Malta also has a rather cheap and straightforward handling of ICOs. ICOs are treated like regular capital raising by regular companies – there is no tax liability for either party. However, if the ICO included the issuance of utility tokens associated with an obligation to provide certain services or to deliver certain goods, any gains or profits from the provision of those goods or services will be subject to regular income tax rules and rates.

value added tax

For VAT purposes, the Commissioner for Revenue also distinguishes between coins, financial and utility tokens. The transactions involving cryptocurrencies as “coins” as described above are exempt from VAT – Malta follows the Skatterverket case of the Court of Justice of the European Union on this matter and therefore transactions involving cryptocurrencies as a means of payment are generally VAT exempt.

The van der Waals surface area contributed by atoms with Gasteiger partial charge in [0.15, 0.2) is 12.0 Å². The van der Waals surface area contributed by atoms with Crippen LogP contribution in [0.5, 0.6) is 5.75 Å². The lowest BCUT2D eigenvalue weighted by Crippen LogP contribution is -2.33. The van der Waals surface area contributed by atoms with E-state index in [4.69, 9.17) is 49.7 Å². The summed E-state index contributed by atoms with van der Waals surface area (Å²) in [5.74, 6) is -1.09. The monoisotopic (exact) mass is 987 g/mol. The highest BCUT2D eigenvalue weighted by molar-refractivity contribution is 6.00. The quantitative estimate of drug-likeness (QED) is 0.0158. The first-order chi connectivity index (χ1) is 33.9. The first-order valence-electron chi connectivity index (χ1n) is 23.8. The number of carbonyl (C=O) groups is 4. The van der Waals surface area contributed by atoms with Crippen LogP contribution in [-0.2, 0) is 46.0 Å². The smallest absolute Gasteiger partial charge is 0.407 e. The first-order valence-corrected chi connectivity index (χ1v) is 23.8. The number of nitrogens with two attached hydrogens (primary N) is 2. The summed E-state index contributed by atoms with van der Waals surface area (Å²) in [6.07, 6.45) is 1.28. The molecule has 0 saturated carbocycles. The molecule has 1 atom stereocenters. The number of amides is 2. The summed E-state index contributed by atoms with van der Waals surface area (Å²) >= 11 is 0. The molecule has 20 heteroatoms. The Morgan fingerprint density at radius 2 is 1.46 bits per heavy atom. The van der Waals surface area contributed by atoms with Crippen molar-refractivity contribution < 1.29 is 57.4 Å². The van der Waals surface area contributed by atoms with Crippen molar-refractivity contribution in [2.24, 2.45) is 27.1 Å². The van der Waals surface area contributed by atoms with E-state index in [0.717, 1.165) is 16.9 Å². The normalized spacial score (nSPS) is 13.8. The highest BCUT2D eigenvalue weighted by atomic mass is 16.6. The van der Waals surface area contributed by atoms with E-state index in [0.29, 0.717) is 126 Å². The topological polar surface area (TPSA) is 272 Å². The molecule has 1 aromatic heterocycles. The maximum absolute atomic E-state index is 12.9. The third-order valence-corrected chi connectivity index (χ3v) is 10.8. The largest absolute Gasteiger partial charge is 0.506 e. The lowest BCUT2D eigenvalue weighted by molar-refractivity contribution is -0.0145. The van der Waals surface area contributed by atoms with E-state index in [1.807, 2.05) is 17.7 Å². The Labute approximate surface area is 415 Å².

The fees of the crypto wallet providers for transactions with “coins” would be exempted without credit. We are also of the opinion that for this reason certain “gas” charges can be exempted for VAT purposes with regular coins even without crediting, but only if the other recipient of the gas charges can be identified.

For wallet providers, where the fees they charge are not directly related to the coin transaction, but apply to other taxable services such as data protection functions, the transaction would be taxable.

Mining and staking transactions may or may not be subject to VAT. As a rule, mining activities in the classic mining operations are generally not considered to be subject to sales tax. However, if coins are received in return for the provision of services such as the validation of transactions, whereby the recipient of this service can be clearly identified, the VAT must be paid by the miner.